In the inquiry through which we have passed we have met these doctrines and seen their fallacy. We have seen that population does not tend to outrun subsistence. We have seen that the waste of human powers and the prodigality of human suffering do not spring from natural laws, but from the ignorance and selfishness of men in refusing to conform to natural laws. We have seen that human progress is not by altering the nature of men but that, on the contrary, the nature of men seems, generally speaking, always the same.
Thus the nightmare which is banishing from the modern world the belief in a future life is destroyed. It is not that all difficulties are removed - for turn which way we may, we come to what we cannot comprehend; it is that difficulties are removed which seemed conclusive and insuperable. And thus hope springs up.
But this is not all.
Political Economy has been called the dismal science and, as currently taught, it is hopeless and despairing. But this, as we have seen, is solely because she has been degraded and shackled, her truths dislocated, her harmonies ignored, the word she would utter gagged in her mouth, and her protest against wrong turned into an endorsement of injustice. Freed, as I have tried to free her - in her own proper symmetry, Political Economy is radiant with hope.
For properly understood, the laws that govern the production and distribution of wealth show that the want and injustice of the present social state are not necessary. On the contrary, they show that a social state is possible in which poverty would bc unknown and all the better qualities and higher powers of human nature would have opportunity for full development.
And further than this, when we see that social development is governed neither by a special providence nor by a merciless fate, but by law at once unchangeable and beneficent; when we see that human will is the great factor, and that taking men in the aggregate their condition is as they make it; when we see that economic law and moral law are essentially one, and that the truth that the intellect grasps after toilsome effort is but that which the moral reaches by a quick intuition; then a flood of light breaks in upon the problem of individual life. Those countless millions like ourselves, who on this earth of ours have passed and still are passing, with their joys and sorrows, their toil and their striving, their aspirations and their fears, their strong perceptions of things deeper than sense, their common feelings that form the basis even of the most divergent creeds - their little lives do not seem so much like meaningless waste.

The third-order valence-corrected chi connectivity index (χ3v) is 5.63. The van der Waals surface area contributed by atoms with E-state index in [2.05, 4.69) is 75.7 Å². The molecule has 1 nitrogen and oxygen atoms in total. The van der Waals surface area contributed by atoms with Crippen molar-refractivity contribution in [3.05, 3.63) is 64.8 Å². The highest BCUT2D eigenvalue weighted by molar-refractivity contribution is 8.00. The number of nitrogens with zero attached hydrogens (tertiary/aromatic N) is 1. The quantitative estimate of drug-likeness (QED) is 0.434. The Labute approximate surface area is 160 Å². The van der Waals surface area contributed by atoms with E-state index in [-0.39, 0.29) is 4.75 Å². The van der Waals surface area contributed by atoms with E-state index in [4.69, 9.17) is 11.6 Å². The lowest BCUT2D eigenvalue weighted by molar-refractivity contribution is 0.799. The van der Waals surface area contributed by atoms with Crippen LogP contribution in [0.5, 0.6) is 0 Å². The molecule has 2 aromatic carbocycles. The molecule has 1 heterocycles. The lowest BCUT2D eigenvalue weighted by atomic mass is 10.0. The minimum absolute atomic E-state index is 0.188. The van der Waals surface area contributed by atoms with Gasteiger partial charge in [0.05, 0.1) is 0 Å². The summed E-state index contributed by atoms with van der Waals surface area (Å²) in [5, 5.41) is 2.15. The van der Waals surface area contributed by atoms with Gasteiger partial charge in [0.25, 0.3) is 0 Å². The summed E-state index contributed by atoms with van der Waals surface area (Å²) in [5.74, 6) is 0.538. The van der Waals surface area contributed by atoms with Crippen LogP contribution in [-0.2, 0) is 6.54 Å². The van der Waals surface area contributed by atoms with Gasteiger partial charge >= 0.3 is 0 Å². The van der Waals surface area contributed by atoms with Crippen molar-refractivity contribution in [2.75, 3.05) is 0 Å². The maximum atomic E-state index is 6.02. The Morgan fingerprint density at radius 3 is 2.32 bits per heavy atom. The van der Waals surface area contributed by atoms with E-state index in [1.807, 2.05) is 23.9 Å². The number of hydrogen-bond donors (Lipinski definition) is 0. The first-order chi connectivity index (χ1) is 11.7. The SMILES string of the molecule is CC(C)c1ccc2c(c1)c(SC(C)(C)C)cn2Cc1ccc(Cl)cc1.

The great fact that science in all its branches shows is the universality of law. Wherever he can trace it, whether in the fall of an apple or in the revolution of binary suns, the astronomer sees the working of the same law, operating in the minutest divisions in which we may distinguish space as it operates in the immeasurable distances with which his science deals. Out of that which lies beyond his telescope comes a moving body and again it disappears. So far as he can trace its course the law is ignored. Does he say that this is an exception? On the contrary, he says that this is merely a part of its orbit that he has seen; that beyond the reach of his telescope the law holds good. He makes his calculations, and after centuries they are proved.
If we trace out the laws that govern human life in society, we find that in the largest as in the smallest community they are the same. We find that what seem at first sight like divergences and exceptions are but manifestations of the same principles. And we find that everywhere we can trace the social law, it runs into and conforms with the moral law; that in the life of a community, justice infallibly brings its reward and injustice its punishment.